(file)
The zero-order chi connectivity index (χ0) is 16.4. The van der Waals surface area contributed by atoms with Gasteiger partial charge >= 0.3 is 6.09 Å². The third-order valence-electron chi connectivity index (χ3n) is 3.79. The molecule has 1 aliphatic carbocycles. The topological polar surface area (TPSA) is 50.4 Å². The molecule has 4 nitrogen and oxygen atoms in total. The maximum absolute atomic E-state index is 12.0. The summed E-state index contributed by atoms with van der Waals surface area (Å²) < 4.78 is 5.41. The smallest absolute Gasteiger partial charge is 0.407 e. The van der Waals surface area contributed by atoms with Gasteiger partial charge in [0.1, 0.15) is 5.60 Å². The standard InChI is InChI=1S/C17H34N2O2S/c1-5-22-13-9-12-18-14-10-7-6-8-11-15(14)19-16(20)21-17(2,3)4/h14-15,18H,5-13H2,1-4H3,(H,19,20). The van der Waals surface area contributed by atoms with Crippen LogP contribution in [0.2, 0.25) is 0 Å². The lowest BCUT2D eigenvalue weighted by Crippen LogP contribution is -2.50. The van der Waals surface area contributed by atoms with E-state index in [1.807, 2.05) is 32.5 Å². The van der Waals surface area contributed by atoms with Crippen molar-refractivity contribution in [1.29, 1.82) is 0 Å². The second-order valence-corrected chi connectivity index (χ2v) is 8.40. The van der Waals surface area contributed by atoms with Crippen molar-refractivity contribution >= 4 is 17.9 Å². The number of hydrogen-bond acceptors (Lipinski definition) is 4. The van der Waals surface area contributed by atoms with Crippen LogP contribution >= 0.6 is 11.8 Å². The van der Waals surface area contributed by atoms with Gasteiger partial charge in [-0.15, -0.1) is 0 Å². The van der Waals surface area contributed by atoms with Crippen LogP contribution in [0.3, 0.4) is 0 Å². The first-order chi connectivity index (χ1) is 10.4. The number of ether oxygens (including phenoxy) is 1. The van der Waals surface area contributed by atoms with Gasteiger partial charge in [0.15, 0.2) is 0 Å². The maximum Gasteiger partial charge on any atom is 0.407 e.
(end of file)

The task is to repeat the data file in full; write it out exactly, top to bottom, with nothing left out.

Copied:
The zero-order chi connectivity index (χ0) is 16.4. The van der Waals surface area contributed by atoms with Gasteiger partial charge >= 0.3 is 6.09 Å². The third-order valence-electron chi connectivity index (χ3n) is 3.79. The molecule has 1 aliphatic carbocycles. The topological polar surface area (TPSA) is 50.4 Å². The molecule has 4 nitrogen and oxygen atoms in total. The maximum absolute atomic E-state index is 12.0. The summed E-state index contributed by atoms with van der Waals surface area (Å²) < 4.78 is 5.41. The smallest absolute Gasteiger partial charge is 0.407 e. The van der Waals surface area contributed by atoms with Gasteiger partial charge in [0.1, 0.15) is 5.60 Å². The standard InChI is InChI=1S/C17H34N2O2S/c1-5-22-13-9-12-18-14-10-7-6-8-11-15(14)19-16(20)21-17(2,3)4/h14-15,18H,5-13H2,1-4H3,(H,19,20). The van der Waals surface area contributed by atoms with Crippen LogP contribution in [0.2, 0.25) is 0 Å². The lowest BCUT2D eigenvalue weighted by Crippen LogP contribution is -2.50. The van der Waals surface area contributed by atoms with E-state index in [1.807, 2.05) is 32.5 Å². The van der Waals surface area contributed by atoms with Crippen molar-refractivity contribution in [1.29, 1.82) is 0 Å². The second-order valence-corrected chi connectivity index (χ2v) is 8.40. The van der Waals surface area contributed by atoms with Crippen molar-refractivity contribution >= 4 is 17.9 Å². The number of hydrogen-bond acceptors (Lipinski definition) is 4. The van der Waals surface area contributed by atoms with Crippen LogP contribution >= 0.6 is 11.8 Å². The van der Waals surface area contributed by atoms with Gasteiger partial charge in [-0.15, -0.1) is 0 Å². The van der Waals surface area contributed by atoms with Crippen LogP contribution in [0.3, 0.4) is 0 Å². The first-order chi connectivity index (χ1) is 10.4. The number of ether oxygens (including phenoxy) is 1. The van der Waals surface area contributed by atoms with Gasteiger partial charge in [0.15, 0.2) is 0 Å². The maximum Gasteiger partial charge on any atom is 0.407 e.